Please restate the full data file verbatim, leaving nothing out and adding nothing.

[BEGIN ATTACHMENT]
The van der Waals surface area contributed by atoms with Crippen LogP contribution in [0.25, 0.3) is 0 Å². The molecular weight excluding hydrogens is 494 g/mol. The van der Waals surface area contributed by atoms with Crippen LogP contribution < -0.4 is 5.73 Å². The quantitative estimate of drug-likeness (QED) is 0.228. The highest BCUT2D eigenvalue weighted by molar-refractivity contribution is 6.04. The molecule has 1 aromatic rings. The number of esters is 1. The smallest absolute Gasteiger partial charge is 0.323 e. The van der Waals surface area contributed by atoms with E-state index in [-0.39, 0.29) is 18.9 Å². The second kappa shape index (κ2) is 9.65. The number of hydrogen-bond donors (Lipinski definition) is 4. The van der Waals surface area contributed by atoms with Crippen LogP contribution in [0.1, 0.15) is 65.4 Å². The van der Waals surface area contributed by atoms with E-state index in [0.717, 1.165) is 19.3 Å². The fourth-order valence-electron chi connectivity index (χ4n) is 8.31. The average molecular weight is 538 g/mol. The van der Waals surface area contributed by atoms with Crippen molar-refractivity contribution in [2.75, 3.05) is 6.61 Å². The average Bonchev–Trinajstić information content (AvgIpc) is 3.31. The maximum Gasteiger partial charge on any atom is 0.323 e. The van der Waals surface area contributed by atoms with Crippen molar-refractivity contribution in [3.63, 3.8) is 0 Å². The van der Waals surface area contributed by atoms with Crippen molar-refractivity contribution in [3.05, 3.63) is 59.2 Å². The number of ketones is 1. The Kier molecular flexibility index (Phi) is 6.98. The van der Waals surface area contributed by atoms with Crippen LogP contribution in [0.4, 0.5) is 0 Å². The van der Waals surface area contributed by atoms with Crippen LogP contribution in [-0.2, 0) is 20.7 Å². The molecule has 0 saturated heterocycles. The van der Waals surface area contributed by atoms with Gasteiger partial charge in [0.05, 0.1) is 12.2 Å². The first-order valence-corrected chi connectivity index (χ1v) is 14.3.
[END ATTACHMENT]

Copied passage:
The van der Waals surface area contributed by atoms with Crippen LogP contribution in [0.25, 0.3) is 0 Å². The molecular weight excluding hydrogens is 494 g/mol. The van der Waals surface area contributed by atoms with Crippen LogP contribution < -0.4 is 5.73 Å². The quantitative estimate of drug-likeness (QED) is 0.228. The highest BCUT2D eigenvalue weighted by molar-refractivity contribution is 6.04. The molecule has 1 aromatic rings. The number of esters is 1. The smallest absolute Gasteiger partial charge is 0.323 e. The van der Waals surface area contributed by atoms with E-state index in [-0.39, 0.29) is 18.9 Å². The second kappa shape index (κ2) is 9.65. The number of hydrogen-bond donors (Lipinski definition) is 4. The van der Waals surface area contributed by atoms with Crippen LogP contribution in [0.1, 0.15) is 65.4 Å². The van der Waals surface area contributed by atoms with E-state index in [0.717, 1.165) is 19.3 Å². The fourth-order valence-electron chi connectivity index (χ4n) is 8.31. The average molecular weight is 538 g/mol. The van der Waals surface area contributed by atoms with Crippen molar-refractivity contribution in [2.75, 3.05) is 6.61 Å². The average Bonchev–Trinajstić information content (AvgIpc) is 3.31. The maximum Gasteiger partial charge on any atom is 0.323 e. The van der Waals surface area contributed by atoms with Crippen molar-refractivity contribution in [3.63, 3.8) is 0 Å². The van der Waals surface area contributed by atoms with Crippen molar-refractivity contribution in [3.05, 3.63) is 59.2 Å². The number of ketones is 1. The Kier molecular flexibility index (Phi) is 6.98. The van der Waals surface area contributed by atoms with Crippen LogP contribution in [0.4, 0.5) is 0 Å². The van der Waals surface area contributed by atoms with Crippen LogP contribution in [-0.2, 0) is 20.7 Å². The molecule has 0 saturated heterocycles. The van der Waals surface area contributed by atoms with Gasteiger partial charge in [0.05, 0.1) is 12.2 Å². The first-order valence-corrected chi connectivity index (χ1v) is 14.3.